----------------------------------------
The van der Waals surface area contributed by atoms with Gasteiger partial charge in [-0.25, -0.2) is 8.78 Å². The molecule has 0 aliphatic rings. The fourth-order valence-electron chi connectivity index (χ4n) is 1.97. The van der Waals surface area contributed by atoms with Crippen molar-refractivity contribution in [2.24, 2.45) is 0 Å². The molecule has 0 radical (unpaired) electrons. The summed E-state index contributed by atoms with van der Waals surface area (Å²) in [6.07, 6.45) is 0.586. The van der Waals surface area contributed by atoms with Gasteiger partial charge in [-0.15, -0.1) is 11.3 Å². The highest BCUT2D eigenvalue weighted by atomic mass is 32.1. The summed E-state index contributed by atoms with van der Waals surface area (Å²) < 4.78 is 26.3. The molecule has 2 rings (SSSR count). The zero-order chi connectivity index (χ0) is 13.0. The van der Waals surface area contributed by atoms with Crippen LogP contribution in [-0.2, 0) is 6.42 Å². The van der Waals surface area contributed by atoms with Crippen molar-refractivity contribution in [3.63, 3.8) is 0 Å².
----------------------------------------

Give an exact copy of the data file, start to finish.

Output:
The van der Waals surface area contributed by atoms with Gasteiger partial charge in [-0.25, -0.2) is 8.78 Å². The molecule has 0 aliphatic rings. The fourth-order valence-electron chi connectivity index (χ4n) is 1.97. The van der Waals surface area contributed by atoms with Crippen molar-refractivity contribution in [2.24, 2.45) is 0 Å². The molecule has 0 radical (unpaired) electrons. The summed E-state index contributed by atoms with van der Waals surface area (Å²) in [6.07, 6.45) is 0.586. The van der Waals surface area contributed by atoms with Gasteiger partial charge in [-0.15, -0.1) is 11.3 Å². The highest BCUT2D eigenvalue weighted by atomic mass is 32.1. The summed E-state index contributed by atoms with van der Waals surface area (Å²) < 4.78 is 26.3. The molecule has 2 rings (SSSR count). The zero-order chi connectivity index (χ0) is 13.0. The van der Waals surface area contributed by atoms with Crippen LogP contribution in [-0.2, 0) is 6.42 Å². The van der Waals surface area contributed by atoms with Crippen molar-refractivity contribution in [3.63, 3.8) is 0 Å².